Lincoln writes to his friend David Davis, who is the judge of Illinois's eighth judicial circuit. Lincoln encloses an appointment of Davis as "an Associate Justice of the Supreme Court of the United States." Lincoln adds, "After the fall election in Illinois shall be past, I shall be very glad to see you generally, and particularly on a matter personal to myself." Abraham Lincoln to David Davis, 19 October 1862, IHi; CW, 10:160; Abraham Lincoln to Edward Bates, 17 October 1862, IHi; CW, 5:465-66.

Monday, October 19, 1863.+-

Washington, DC.

President informs John Hay that General Rosecrans will be removed and General Thomas will replace him. Hay, Letters and Diary.

General Milroy at White House for morning conference with President. Evening Star (Washington, DC), 19 October 1863, 2d ed., 2:5.

[Irwin deposits in Springfield Marine Bank $25, payment on J. K. and Thomas Lewis note. Pratt, Personal Finances, 165.]

President answers demand of Governor Gamble (Mo.) that U.S. forces maintain integrity of state government, by pointing out that domestic violence apprehended by governor is not imminent and that General Schofield is instructed to suppress such violence. Abraham Lincoln to Hamilton R. Gamble, 19 October 1863, CW, 6:526-28.

Wednesday, October 19, 1864.+-

Washington, DC.

President interviews W. Leach, of Illinois, who seeks an exchange for his brother-in-law. Abraham Lincoln to Ethan A. Hitchcock, 19 October 1864, CW, 8:51-52.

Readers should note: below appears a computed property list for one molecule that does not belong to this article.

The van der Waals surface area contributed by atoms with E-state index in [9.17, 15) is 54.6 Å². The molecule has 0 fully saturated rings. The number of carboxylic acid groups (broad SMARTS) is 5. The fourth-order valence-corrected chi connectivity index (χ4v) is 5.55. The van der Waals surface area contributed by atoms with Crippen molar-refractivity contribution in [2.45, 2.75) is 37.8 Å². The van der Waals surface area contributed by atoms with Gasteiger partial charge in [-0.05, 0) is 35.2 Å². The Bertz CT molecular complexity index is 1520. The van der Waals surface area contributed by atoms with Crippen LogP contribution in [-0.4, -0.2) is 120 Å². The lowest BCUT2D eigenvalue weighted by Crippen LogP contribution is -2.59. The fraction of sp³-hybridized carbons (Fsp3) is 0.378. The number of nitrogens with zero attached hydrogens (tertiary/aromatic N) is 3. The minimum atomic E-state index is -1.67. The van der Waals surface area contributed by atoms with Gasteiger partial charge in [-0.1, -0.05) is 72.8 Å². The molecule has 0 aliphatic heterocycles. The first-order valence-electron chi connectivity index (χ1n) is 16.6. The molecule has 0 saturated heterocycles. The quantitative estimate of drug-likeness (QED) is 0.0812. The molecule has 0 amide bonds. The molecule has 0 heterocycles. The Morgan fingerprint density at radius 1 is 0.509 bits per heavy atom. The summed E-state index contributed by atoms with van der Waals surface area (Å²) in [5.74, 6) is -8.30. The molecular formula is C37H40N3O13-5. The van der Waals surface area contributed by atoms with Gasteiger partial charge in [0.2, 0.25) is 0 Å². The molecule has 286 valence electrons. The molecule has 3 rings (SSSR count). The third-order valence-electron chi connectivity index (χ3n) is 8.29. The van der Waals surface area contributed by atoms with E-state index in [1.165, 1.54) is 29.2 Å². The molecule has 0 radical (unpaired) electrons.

Group of loyal Marylanders from East Washington, headed by band from Emory Hospital and carrying signs proclaiming "The Union Forever," joins delegation from Lincoln & Johnson Club of Washington and marches from Navy Yard to White House to serenade President. Lincoln appears at upper window, with Tad by his side holding torch, and responds to serenade. Washington Chronicle, 20 October 1864; Response to a Serenade, 19 October 1864, CW, 8:52-53; Daily National Republican (Washington, DC), 20 October 1864, 2d ed., 2:4.

Meets with New York Senator Edwin D. Morgan. Daily National Republican (Washington, DC), 19 October 1864, 2d ed., 2:4.

[John Nicolay writes John Hay from Springfield, Ill.: "I was more than ever disgusted with the Missouri wrangle. . . . it all hinged . . . upon personal spite or greed for spoils." Nicolay to Hay, 19 October 1864, John G. Nicolay Papers, Library of Congress, Washington, DC.]